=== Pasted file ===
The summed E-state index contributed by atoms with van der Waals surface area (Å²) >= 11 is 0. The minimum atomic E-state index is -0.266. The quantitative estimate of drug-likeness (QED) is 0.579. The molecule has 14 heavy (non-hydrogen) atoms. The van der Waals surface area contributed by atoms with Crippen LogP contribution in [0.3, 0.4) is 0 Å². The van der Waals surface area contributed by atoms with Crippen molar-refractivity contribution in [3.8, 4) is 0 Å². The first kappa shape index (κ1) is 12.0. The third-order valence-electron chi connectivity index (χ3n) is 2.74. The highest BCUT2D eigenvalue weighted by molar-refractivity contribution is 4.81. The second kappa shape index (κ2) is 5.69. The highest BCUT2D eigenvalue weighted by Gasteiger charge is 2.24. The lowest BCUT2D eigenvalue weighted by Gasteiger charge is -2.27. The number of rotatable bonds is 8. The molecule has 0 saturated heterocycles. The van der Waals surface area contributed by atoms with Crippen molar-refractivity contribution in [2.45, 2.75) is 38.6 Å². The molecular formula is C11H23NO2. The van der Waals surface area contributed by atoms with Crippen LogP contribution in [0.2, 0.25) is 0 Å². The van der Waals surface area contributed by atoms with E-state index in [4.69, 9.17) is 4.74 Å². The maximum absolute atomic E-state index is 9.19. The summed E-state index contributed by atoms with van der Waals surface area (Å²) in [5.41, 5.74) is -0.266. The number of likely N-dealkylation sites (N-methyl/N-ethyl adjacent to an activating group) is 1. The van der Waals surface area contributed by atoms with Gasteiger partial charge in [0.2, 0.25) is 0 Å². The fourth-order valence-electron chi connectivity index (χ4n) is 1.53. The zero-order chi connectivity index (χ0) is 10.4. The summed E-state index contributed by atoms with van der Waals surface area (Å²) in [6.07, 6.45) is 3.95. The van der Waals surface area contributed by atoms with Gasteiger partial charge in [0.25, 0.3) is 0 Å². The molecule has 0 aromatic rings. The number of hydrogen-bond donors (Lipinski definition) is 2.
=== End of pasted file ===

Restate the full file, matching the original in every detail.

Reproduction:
The summed E-state index contributed by atoms with van der Waals surface area (Å²) >= 11 is 0. The minimum atomic E-state index is -0.266. The quantitative estimate of drug-likeness (QED) is 0.579. The molecule has 14 heavy (non-hydrogen) atoms. The van der Waals surface area contributed by atoms with Crippen LogP contribution in [0.3, 0.4) is 0 Å². The van der Waals surface area contributed by atoms with Crippen molar-refractivity contribution in [3.8, 4) is 0 Å². The first kappa shape index (κ1) is 12.0. The third-order valence-electron chi connectivity index (χ3n) is 2.74. The highest BCUT2D eigenvalue weighted by molar-refractivity contribution is 4.81. The second kappa shape index (κ2) is 5.69. The highest BCUT2D eigenvalue weighted by Gasteiger charge is 2.24. The lowest BCUT2D eigenvalue weighted by Gasteiger charge is -2.27. The number of rotatable bonds is 8. The molecule has 0 saturated heterocycles. The van der Waals surface area contributed by atoms with Crippen molar-refractivity contribution in [2.45, 2.75) is 38.6 Å². The molecular formula is C11H23NO2. The van der Waals surface area contributed by atoms with Crippen LogP contribution in [0.2, 0.25) is 0 Å². The van der Waals surface area contributed by atoms with E-state index in [4.69, 9.17) is 4.74 Å². The maximum absolute atomic E-state index is 9.19. The summed E-state index contributed by atoms with van der Waals surface area (Å²) in [5.41, 5.74) is -0.266. The number of likely N-dealkylation sites (N-methyl/N-ethyl adjacent to an activating group) is 1. The van der Waals surface area contributed by atoms with Gasteiger partial charge in [0.2, 0.25) is 0 Å². The fourth-order valence-electron chi connectivity index (χ4n) is 1.53. The zero-order chi connectivity index (χ0) is 10.4. The summed E-state index contributed by atoms with van der Waals surface area (Å²) in [6.07, 6.45) is 3.95. The van der Waals surface area contributed by atoms with Gasteiger partial charge in [0.25, 0.3) is 0 Å². The molecule has 0 aromatic rings. The number of hydrogen-bond donors (Lipinski definition) is 2.